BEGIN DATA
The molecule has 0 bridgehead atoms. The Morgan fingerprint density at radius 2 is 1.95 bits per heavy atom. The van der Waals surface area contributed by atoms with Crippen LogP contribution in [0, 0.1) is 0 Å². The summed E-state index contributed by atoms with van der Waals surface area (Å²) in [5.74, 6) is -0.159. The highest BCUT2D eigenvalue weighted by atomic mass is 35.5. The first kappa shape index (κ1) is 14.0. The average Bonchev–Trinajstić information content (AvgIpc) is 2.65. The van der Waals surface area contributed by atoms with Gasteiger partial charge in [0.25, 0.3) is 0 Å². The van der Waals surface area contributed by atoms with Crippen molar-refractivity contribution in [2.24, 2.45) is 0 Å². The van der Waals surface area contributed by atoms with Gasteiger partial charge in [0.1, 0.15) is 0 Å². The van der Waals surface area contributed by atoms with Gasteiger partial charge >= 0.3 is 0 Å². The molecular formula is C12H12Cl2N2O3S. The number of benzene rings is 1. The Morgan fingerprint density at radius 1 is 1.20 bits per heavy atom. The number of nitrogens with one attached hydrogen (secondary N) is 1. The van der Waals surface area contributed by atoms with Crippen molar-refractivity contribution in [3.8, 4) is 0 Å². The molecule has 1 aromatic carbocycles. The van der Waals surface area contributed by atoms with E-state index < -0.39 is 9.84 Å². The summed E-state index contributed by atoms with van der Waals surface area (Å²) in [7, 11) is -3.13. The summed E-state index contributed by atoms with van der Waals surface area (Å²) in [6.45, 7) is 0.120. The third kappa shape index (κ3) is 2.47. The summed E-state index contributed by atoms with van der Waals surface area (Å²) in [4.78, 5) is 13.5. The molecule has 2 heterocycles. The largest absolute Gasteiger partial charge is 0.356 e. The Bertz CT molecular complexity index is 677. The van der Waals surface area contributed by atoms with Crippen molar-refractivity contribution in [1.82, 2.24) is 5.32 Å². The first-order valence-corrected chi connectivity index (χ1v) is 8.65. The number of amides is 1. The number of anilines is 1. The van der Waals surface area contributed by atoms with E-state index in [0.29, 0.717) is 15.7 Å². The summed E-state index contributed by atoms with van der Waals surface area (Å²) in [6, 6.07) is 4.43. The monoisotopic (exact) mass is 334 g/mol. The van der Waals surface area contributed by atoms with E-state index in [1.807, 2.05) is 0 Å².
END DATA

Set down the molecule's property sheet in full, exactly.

The molecule has 0 bridgehead atoms. The Morgan fingerprint density at radius 2 is 1.95 bits per heavy atom. The van der Waals surface area contributed by atoms with Crippen LogP contribution in [0, 0.1) is 0 Å². The summed E-state index contributed by atoms with van der Waals surface area (Å²) in [5.74, 6) is -0.159. The highest BCUT2D eigenvalue weighted by atomic mass is 35.5. The first kappa shape index (κ1) is 14.0. The average Bonchev–Trinajstić information content (AvgIpc) is 2.65. The van der Waals surface area contributed by atoms with Gasteiger partial charge in [0.25, 0.3) is 0 Å². The van der Waals surface area contributed by atoms with Crippen molar-refractivity contribution in [2.24, 2.45) is 0 Å². The van der Waals surface area contributed by atoms with Gasteiger partial charge in [0.1, 0.15) is 0 Å². The van der Waals surface area contributed by atoms with Gasteiger partial charge >= 0.3 is 0 Å². The molecular formula is C12H12Cl2N2O3S. The number of benzene rings is 1. The Morgan fingerprint density at radius 1 is 1.20 bits per heavy atom. The number of nitrogens with one attached hydrogen (secondary N) is 1. The van der Waals surface area contributed by atoms with Crippen molar-refractivity contribution in [3.8, 4) is 0 Å². The molecule has 1 aromatic carbocycles. The van der Waals surface area contributed by atoms with E-state index < -0.39 is 9.84 Å². The summed E-state index contributed by atoms with van der Waals surface area (Å²) in [7, 11) is -3.13. The summed E-state index contributed by atoms with van der Waals surface area (Å²) in [6.45, 7) is 0.120. The third kappa shape index (κ3) is 2.47. The summed E-state index contributed by atoms with van der Waals surface area (Å²) in [4.78, 5) is 13.5. The molecule has 2 heterocycles. The largest absolute Gasteiger partial charge is 0.356 e. The Bertz CT molecular complexity index is 677. The van der Waals surface area contributed by atoms with Crippen molar-refractivity contribution in [1.82, 2.24) is 5.32 Å². The first-order valence-corrected chi connectivity index (χ1v) is 8.65. The number of amides is 1. The number of anilines is 1. The van der Waals surface area contributed by atoms with E-state index in [0.29, 0.717) is 15.7 Å². The summed E-state index contributed by atoms with van der Waals surface area (Å²) in [6, 6.07) is 4.43. The monoisotopic (exact) mass is 334 g/mol. The van der Waals surface area contributed by atoms with E-state index in [1.807, 2.05) is 0 Å².